The Build Back Better Act (BBBA) contained a number of changes to the US international tax regime, including applying global intangible low-taxed income (GILTI) on a country-by-country basis and increasing the GILTI effective tax rate from 10.5%/13.125% to 15.01%/15.80%. Such changes were thought to bring the GILTI regime in conformity with OECD Pillar Two and its 15% global minimum tax. Although the BBBA passed on 19 November 2021 in the House of Representatives (220-213), in the words of Senator Joe Manchin (D-OH), it is “dead” in the Senate. However, most observers believe that many pieces of the legislation, including much of the international tax provisions, may be resurrected in other bills. As a result, there has been, in the tax community, almost a resignation that the GILTI regime will be modified, so that it applies on a country-by-country basis and the effective tax rate will be brought in line with the OECD Pillar Two’s 15% global minimum tax rate.
On 20 December 2022, the OECD released Pillar Two Model Rules for implementation of the 15% global minimum tax.1 Since that time, and particularly over the last month, commentators and companies have expressed a number of concerns in believing that the proposed changes to GILTI will bring it into conformity with OECD Pillar Two and create a level playing field for US companies. This is in contrast with the apparent view of the Biden Administration that US companies will back the OECD global deal as well as the proposed international tax changes in the BBBA to bring the United States in conformity with that deal.
Commentators and companies have noted what appears to be a serious flaw for the United States in the OECD Pillar Two Model Rules.2 Congress has enacted a number of tax credits associated with various activities that it wants to incentivize, such as research and development, low-income housing and renewable (green) energy. Such tax credits reduce a US corporation’s effective tax rate. If a US corporation’s effective tax rate is below the 15% minimum tax rate under OECD Pillar Two, foreign affiliates of the US corporation may be required to make up the difference by making top-up tax payments under the OECD Pillar Two UTPR (previously referred to as the Under-Taxed Payment Rule in the October 2020 Pillar Two Blueprint) to their home (foreign) jurisdictions.3 As noted by ACT, “As a result, investments in domestic activities or projects that Congress seeks to encourage will be curtailed because the tax benefit intended by Congress to encourage these investments would be captured by foreign governments [through the OECD Pillar Two UTPR], rather than the US company making the US investment.”
On 16 February 2022, the 14 Republican members of the Senate Finance Committee (SFC) sent a letter to Treasury Secretary Janet Yellen concerned about “a number of alarming developments that raise additional concerns regarding the effect of the OECD agreement on US competitiveness and tax revenue.” The 14 Republican SFC members noted what was reported in the Wall Street Journal and addressed by ACT – “ . . . under the Model Rules, a US company with operations abroad could face additional tax liability – referred to as a top-up tax – in those foreign jurisdictions if it was determined the US company did not pay adequate tax on its US profits because of the Rules’ treatment of US tax credits and deductions. Ultimately, under the Treasury-negotiated agreement, foreign countries could effectively capture the benefit of congressionally-provided tax credits and deductions targeted at domestic innovation, investment, and job creation.”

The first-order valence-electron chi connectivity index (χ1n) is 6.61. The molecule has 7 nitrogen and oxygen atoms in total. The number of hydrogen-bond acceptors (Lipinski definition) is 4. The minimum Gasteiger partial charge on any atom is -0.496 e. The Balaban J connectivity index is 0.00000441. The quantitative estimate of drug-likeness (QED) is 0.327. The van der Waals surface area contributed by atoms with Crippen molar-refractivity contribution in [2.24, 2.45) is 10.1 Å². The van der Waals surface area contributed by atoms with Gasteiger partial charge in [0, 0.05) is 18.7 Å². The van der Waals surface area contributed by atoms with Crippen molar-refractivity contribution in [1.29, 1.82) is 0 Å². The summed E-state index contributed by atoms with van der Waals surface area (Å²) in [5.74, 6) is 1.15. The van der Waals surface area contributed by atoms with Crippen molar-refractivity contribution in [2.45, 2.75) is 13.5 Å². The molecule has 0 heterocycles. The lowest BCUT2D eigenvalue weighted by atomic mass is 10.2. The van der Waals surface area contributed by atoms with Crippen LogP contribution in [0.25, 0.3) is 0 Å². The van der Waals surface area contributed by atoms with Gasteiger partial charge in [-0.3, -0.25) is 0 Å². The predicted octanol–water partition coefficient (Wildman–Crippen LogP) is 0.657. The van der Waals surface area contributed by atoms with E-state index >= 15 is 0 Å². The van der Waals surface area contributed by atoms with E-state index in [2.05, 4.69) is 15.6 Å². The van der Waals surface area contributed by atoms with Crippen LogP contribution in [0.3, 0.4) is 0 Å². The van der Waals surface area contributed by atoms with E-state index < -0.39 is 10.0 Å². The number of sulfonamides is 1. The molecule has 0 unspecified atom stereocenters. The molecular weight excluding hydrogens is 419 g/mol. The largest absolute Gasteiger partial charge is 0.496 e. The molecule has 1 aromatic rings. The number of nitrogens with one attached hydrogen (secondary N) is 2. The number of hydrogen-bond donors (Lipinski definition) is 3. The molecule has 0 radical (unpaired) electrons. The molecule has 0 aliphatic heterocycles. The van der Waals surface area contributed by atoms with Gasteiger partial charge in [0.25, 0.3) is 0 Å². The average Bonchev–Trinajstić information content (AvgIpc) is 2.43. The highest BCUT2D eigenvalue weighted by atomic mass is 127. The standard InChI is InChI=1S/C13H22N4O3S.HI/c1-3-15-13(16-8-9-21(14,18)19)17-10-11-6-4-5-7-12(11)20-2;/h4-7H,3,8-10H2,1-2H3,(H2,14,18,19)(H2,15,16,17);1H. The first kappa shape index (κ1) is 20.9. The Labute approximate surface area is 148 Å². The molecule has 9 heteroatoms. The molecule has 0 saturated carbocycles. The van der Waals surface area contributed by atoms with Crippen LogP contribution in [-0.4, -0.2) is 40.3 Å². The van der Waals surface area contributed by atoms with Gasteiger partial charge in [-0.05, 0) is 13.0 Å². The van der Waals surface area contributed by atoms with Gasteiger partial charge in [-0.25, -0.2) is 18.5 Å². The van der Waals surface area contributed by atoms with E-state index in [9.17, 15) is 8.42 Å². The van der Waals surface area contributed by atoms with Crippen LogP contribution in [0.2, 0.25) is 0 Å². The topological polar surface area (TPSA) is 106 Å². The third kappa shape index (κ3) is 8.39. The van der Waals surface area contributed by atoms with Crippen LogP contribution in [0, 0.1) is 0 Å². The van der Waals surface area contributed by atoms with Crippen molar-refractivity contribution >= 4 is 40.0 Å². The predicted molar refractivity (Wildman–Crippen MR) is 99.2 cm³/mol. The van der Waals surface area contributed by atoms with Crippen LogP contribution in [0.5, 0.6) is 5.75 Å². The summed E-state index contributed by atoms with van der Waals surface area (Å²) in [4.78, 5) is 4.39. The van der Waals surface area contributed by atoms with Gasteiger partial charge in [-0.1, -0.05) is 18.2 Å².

The 14 Republican SFC senators pointed to the United Kingdom (UK) as an example of a country/jurisdiction that is defending its companies and tax regime in light of the OECD Pillar Two Model Rules. In January 2022, the UK released a consultation document on the Model Rules.4 The UK noted that, under the OECD Pillar Two Model Rules, tax credits are placed into one of two categories: refundable tax credits (tax credits which are refundable within four years of the year in which the taxpayer became entitled to the credit) and nonrefundable tax credits. Refundable tax credits are treated as income in computing the effective tax rate (increase the denominator in the calculation). Non-refundable tax credits are subtracted from (covered) taxes in computing the effective tax rate (decrease the numerator in the calculation).
The UK determined that, “[t]hese [Model] rules will ensure the UK’s Research and Development Expenditure Credit (RDEC) will be treated as an addition to income rather than a reduction in tax in the ETR [effective tax rate] calculation, which will ensure RDEC continues to be an effective instrument for promoting R&D activity in the UK.” The 14 Republican SFC senators wrote, “. . . in stark contrast, the US R & D credit would not receive the same preferential treatment [as the UK R & D tax credit], nor would the low-income housing tax credit, new markets tax credit, or foreign derived intangible income.”
The 14 Republican SFC senators are concerned that Treasury is negotiating a deal at the OECD that will harm US businesses and jobs. They have requested a meeting (either publicly or privately) with Treasury’s lead negotiators to address the issues of the US international tax system and the OECD Pillar Two Model Rules.